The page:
Warning over Covid tests causing delays to start of school term
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High schools carrying out Covid-19 testing "inevitably" means students will face disruption at the start of term, a former Suffolk headteacher turned union leader has warned.
Department for Education (DfE) guidance states that secondary school pupils in England should be tested twice on site on their return in the autumn term, with lateral flow device tests carried out between three and five days apart.
It adds secondary schools and colleges can "stagger" the return of pupils across the first week to manage the Covid-19 testing process.
Geoff Barton, general secretary of the Association of School and College Leaders, said the staggered start "will inevitably mean some disruption during the first week of the new term."
Mr Barton, former head of King Edward VI School, in Bury St Edmunds, added: "Schools and colleges will very much hope that there will then be a great deal more stability in attendance than over the past heavily disrupted academic year.
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"The testing programme is a very significant logistical exercise, and we have repeatedly urged the government to provide schools and colleges with more practical support in delivering these tests.”
Nationally, the Labour Party has written to Education Secretary Gavin Williamson, after the average pupil missed 115 days in school during the pandemic.
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It warned recent reports suggesting that the return to school could be delayed for pupils has created uncertainty and confusion for families, with less than a fortnight to go until the start of term.
Dave Lee-Allan, headteacher of Stowmarket High School, said his school's start was being staggered due to the requirement for coronavirus testing.
On September 1 there will be a professional development day with no students, then new Year 7 pupils will start on September 2, Year 11 on September 3, Years 8 and 10 on September 6 and Year 9 on September 7. There is also a separate schedule for when the various year groups will be tested.
Originally, the plan was for Years 8, 9 and 10 to all start on September 6, but Year 9 will now have to start a day later due to the amount of time it will take to carry out all the testing.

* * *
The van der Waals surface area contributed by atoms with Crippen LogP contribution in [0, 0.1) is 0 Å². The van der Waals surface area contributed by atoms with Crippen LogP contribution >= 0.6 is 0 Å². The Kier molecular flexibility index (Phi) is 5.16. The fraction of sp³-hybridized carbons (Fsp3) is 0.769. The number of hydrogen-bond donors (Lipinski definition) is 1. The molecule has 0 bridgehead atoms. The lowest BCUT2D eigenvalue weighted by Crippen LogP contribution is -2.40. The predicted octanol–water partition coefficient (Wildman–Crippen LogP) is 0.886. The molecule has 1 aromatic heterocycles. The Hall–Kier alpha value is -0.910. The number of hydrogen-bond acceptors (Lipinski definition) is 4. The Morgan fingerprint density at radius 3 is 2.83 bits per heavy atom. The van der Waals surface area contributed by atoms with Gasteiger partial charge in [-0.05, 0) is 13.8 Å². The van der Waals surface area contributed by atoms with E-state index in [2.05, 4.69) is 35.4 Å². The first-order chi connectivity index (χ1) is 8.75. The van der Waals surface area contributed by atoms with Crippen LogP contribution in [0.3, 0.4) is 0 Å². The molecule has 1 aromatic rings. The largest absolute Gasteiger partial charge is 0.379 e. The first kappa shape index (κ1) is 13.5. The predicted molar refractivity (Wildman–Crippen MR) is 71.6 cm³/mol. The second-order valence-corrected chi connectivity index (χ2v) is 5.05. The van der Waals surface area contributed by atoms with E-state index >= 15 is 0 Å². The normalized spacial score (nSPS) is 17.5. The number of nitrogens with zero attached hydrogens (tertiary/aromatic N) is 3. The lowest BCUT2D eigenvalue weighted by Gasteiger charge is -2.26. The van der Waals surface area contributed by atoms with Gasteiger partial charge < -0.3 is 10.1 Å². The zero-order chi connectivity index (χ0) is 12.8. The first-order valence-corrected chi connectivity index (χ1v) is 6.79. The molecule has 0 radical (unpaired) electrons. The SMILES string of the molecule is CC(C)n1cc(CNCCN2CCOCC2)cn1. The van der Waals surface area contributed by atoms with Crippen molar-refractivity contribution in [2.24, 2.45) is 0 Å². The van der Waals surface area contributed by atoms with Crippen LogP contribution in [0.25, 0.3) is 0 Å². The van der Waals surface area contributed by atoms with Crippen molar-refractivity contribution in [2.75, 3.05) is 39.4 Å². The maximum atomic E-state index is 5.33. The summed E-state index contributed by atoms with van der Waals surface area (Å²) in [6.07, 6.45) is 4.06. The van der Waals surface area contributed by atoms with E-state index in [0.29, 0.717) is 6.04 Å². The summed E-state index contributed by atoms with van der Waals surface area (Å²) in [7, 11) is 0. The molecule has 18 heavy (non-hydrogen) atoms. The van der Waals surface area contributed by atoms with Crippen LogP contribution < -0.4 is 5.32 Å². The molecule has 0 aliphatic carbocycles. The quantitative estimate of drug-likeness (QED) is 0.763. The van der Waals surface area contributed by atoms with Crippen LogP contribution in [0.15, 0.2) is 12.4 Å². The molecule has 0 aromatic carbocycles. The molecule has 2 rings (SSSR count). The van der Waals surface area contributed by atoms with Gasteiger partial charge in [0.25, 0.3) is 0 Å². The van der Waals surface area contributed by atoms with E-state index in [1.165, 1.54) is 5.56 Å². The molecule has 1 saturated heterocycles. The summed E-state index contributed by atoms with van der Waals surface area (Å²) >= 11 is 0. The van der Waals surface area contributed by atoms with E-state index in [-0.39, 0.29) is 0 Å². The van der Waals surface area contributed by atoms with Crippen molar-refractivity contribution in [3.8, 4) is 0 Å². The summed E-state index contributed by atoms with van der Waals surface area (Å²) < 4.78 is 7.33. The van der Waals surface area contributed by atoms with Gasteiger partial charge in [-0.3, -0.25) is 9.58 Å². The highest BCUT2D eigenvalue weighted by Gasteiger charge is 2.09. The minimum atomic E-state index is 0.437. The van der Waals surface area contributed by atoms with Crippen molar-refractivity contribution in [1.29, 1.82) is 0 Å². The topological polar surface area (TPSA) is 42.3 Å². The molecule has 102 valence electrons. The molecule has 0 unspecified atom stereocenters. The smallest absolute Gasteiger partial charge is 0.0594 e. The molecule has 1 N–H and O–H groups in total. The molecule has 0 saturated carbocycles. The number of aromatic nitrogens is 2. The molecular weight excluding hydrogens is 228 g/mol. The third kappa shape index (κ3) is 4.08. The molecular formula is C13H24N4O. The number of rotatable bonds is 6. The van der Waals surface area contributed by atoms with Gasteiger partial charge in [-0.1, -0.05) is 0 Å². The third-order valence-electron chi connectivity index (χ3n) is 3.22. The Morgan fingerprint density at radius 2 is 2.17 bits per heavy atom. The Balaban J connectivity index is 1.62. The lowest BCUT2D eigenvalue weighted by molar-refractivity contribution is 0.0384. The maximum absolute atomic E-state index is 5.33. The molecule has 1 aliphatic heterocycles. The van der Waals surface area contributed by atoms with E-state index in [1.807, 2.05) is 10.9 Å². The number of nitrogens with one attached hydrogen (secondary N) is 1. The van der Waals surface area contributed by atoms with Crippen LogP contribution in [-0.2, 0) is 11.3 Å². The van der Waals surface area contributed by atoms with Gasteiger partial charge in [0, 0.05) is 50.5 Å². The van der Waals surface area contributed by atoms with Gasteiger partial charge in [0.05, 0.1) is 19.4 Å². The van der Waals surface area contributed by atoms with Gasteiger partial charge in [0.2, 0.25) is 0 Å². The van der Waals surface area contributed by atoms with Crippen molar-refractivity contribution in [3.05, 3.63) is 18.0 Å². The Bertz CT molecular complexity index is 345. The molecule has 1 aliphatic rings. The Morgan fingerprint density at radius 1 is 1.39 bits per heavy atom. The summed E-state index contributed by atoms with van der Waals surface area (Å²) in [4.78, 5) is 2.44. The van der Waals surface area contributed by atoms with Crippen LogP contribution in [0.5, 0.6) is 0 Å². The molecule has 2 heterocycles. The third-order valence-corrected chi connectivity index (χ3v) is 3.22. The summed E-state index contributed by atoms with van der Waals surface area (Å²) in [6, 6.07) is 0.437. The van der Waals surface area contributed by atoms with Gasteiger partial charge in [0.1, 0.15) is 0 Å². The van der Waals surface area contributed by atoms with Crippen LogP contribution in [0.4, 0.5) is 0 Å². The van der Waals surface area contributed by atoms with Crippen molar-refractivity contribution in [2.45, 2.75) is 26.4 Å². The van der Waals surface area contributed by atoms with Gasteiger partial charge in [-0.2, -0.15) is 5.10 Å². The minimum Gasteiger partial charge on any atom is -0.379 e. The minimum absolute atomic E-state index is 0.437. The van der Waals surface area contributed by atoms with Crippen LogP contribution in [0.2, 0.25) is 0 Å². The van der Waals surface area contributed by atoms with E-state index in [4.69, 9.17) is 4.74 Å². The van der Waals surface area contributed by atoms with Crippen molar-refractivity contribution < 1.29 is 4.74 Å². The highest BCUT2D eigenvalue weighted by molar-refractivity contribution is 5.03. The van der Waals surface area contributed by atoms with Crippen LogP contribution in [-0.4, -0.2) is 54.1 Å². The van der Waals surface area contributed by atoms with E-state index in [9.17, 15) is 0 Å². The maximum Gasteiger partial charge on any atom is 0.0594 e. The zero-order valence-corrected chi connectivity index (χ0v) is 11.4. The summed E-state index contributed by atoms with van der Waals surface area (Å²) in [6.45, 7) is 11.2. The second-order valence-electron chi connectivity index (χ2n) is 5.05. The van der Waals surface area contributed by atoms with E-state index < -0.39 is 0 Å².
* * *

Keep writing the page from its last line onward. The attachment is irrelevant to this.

"We are hopeful that this staggering will allow us time to test all students once, but we are not delaying or staggering beyond this and will factor in the second test during the week beginning September 6," he added.
Mr Lee-Allan, who is also chair of Suffolk Association of Secondary Heads, said it had been very difficult to plan because schools had only been told about the likely testing requirements in the final week of the summer term.
"As a logistical exercise, doing all this when everyone is away becomes very difficult. We have got to set up a massive test station in one day in the centre of the school.
"We had already planned things like assemblies, which are so important for all schools at the start of term, but now the test station will be using the space."
The headteacher added it would have helped schools a lot if the government had arranged for a testing service during the holidays. "It is just accepted that we can manage all these things."
Jerry Glazier, secretary for the Essex branch of the National Education Union (NEU), said: "Schools will be making decisions based on their risk assessment of the situation, and how they can make a smooth start to the term. No one wants schools to be disrupted."
He said poor ventilation could cause further disruption in the new school year and the union had called for schools to have air purifiers installed, but so far the government had only agreed to install carbon dioxide monitors.